3. Pursue Your Passions
Hate the 9-5 grind, punching in the ol’ time card every day just to put food on the table?
It can be difficult to enjoy what you do when it’s just not anything you care about. Some of the most successful entrepreneurs got where they are by following their passions.
Are you a computer geek? A sports fan? An animal lover? All of these interests can be turned into a profitable business venture. Success is more easily obtained when you’re striving toward something in which you believe.
Justin Morgan, the Founder of the Dental Marketing Guy, which specialises in SEO for Dentists discovered this for himself when he stepped out on his own in small business marketing.
“Positioning myself as a thought leader in the dental industry, while remaining laser-focused on SEO, has allowed me to earn the respect of my colleagues and move more quickly than if I was to work with a more generic client pool. Position yourself as the premier expert in your industry! That’s going to set you up for success.”
4. Financial Independence
If you own your own business, when you want a pay raise, you can give yourself one. Business owners definitely increase their earning potential.
Think about Richard Branson, who first started selling records out of a local church. He’s now worth about $5.1 billion. Sure, there’s always a risk involved, but if you don’t want to worry about financial security your entire life, entrepreneurship could be your ticket to independence.
Whether your goal is a stockpile of cash, money to buy what you want or retiring in comfort, entrepreneurship can allow you to achieve it.
5. Greater Job Stability
When you own your own business, you never worry about being laid off or fired. Sure, businesses can fail, but it’s usually not overnight. On the other hand, when you work for a company, you could show up one day to find yourself unemployed with no warning.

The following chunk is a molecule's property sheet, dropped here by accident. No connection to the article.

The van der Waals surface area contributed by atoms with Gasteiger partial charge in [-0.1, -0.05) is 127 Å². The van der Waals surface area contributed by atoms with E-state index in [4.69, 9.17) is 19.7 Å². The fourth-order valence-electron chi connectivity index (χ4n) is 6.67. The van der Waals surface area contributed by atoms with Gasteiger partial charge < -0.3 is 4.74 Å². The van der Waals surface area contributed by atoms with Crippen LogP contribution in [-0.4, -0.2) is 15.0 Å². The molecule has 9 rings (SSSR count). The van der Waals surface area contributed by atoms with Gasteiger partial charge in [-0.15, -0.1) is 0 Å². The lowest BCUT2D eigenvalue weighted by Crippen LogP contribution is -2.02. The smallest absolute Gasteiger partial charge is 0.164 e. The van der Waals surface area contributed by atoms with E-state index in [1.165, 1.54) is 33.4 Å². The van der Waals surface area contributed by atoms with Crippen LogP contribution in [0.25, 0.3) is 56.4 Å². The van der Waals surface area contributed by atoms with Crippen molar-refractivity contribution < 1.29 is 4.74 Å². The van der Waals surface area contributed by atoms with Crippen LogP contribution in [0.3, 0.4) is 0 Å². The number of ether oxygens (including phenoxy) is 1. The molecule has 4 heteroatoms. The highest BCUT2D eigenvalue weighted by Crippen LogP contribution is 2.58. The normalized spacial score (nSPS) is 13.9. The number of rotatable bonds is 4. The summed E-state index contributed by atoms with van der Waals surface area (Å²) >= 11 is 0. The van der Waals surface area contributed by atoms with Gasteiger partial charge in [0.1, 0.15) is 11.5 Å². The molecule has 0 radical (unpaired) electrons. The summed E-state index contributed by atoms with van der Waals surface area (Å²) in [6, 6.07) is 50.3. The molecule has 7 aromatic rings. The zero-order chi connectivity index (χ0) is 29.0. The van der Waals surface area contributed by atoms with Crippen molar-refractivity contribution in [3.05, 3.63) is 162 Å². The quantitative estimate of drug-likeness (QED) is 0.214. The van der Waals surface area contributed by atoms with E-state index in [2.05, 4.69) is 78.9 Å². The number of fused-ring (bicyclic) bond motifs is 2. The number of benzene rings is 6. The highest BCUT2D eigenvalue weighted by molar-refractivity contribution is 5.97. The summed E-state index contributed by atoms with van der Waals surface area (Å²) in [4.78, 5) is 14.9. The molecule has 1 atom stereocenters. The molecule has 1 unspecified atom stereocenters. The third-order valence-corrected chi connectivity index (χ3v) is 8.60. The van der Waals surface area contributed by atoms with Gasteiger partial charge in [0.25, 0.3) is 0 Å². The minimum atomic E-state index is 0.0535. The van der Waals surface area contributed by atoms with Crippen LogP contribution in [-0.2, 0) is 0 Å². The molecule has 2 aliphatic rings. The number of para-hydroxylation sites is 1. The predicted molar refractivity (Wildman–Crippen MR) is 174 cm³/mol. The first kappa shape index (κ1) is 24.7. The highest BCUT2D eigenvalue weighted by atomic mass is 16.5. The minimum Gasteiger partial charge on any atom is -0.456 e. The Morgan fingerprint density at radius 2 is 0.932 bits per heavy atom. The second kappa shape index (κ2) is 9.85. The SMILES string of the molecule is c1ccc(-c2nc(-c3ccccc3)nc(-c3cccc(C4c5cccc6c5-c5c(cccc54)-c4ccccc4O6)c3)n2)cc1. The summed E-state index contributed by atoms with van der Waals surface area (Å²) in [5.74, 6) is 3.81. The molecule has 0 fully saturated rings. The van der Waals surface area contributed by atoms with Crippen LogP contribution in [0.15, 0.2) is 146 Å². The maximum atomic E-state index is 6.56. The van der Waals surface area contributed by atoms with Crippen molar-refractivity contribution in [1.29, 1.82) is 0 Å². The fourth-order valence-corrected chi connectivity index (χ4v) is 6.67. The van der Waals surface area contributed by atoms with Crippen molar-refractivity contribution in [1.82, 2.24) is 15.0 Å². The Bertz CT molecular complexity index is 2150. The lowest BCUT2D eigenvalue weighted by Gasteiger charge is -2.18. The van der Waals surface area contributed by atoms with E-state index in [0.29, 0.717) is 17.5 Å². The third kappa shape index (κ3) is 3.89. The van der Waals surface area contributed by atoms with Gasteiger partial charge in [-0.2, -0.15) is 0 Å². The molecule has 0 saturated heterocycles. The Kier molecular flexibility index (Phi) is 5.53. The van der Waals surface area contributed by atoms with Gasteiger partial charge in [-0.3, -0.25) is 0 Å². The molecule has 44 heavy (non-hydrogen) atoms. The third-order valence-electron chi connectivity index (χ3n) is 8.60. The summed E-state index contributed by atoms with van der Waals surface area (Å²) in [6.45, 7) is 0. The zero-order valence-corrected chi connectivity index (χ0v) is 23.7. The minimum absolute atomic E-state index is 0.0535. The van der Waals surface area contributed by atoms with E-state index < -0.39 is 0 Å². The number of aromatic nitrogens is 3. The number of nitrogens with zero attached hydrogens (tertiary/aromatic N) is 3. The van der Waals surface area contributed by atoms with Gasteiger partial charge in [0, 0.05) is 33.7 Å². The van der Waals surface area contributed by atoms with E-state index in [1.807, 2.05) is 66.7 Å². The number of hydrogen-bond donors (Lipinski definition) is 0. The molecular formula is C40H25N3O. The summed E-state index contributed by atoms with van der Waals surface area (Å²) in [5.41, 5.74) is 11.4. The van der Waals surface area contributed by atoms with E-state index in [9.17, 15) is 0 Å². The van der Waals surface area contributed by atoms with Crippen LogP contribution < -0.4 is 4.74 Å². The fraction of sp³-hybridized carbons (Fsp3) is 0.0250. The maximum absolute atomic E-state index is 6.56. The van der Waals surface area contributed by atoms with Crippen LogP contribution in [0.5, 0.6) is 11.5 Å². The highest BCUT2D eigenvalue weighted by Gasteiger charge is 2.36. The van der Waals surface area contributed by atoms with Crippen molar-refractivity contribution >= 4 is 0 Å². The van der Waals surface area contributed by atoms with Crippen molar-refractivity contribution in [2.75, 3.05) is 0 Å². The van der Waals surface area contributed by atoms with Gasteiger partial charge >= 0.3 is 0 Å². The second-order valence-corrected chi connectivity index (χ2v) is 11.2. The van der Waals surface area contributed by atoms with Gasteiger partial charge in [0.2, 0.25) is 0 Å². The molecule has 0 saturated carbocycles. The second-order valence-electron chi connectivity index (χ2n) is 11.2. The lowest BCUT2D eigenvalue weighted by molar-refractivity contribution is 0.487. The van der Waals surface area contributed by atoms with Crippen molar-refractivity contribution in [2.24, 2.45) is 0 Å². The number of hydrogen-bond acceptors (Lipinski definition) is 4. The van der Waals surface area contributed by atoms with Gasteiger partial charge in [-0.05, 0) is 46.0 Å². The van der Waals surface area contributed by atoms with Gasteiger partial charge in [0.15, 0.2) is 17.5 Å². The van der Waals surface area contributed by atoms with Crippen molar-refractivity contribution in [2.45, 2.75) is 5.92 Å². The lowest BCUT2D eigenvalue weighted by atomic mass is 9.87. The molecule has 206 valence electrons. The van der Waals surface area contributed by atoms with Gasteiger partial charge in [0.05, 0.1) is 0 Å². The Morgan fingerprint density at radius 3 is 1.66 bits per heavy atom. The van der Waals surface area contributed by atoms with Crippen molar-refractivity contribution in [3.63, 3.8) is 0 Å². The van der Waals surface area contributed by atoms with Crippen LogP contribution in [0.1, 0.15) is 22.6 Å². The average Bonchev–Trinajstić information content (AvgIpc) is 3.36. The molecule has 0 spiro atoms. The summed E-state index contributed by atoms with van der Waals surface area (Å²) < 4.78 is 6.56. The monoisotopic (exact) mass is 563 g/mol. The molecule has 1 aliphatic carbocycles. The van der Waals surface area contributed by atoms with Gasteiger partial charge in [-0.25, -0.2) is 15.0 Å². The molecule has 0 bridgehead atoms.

Entrepreneurship offers solid job security in that as your own boss; you never have to worry about being let go.
6. Leave a Valuable Legacy
Want to pass something of value on to your children and grandchildren? Even as a successful professional such as a doctor or lawyer, your career is yours and yours alone. You can’t leave your credentials to your children when you pass. But if you own your own business, you can pass your success on to the next generation.
It’s an incredible feeling to build something successful. Take your vision, execute it and then reap the benefits, all as you bask in the sense of pride knowing that success if yours and yours alone.
Don’t think of pride as just another deadly sin. It can also bolster your self-worth as you rightfully take credit for creating your own success. After all, starting a small business is no minor venture.
Entrepreneurs earn their success through sweat, tears and hard work. They deserve to feel good about their efforts!
David is the Co-Founder of Mallee Blue Media, a Content and Publishing service for agencies and business websites. David is an Australian born content creator and search marketing consultant with a background in small business.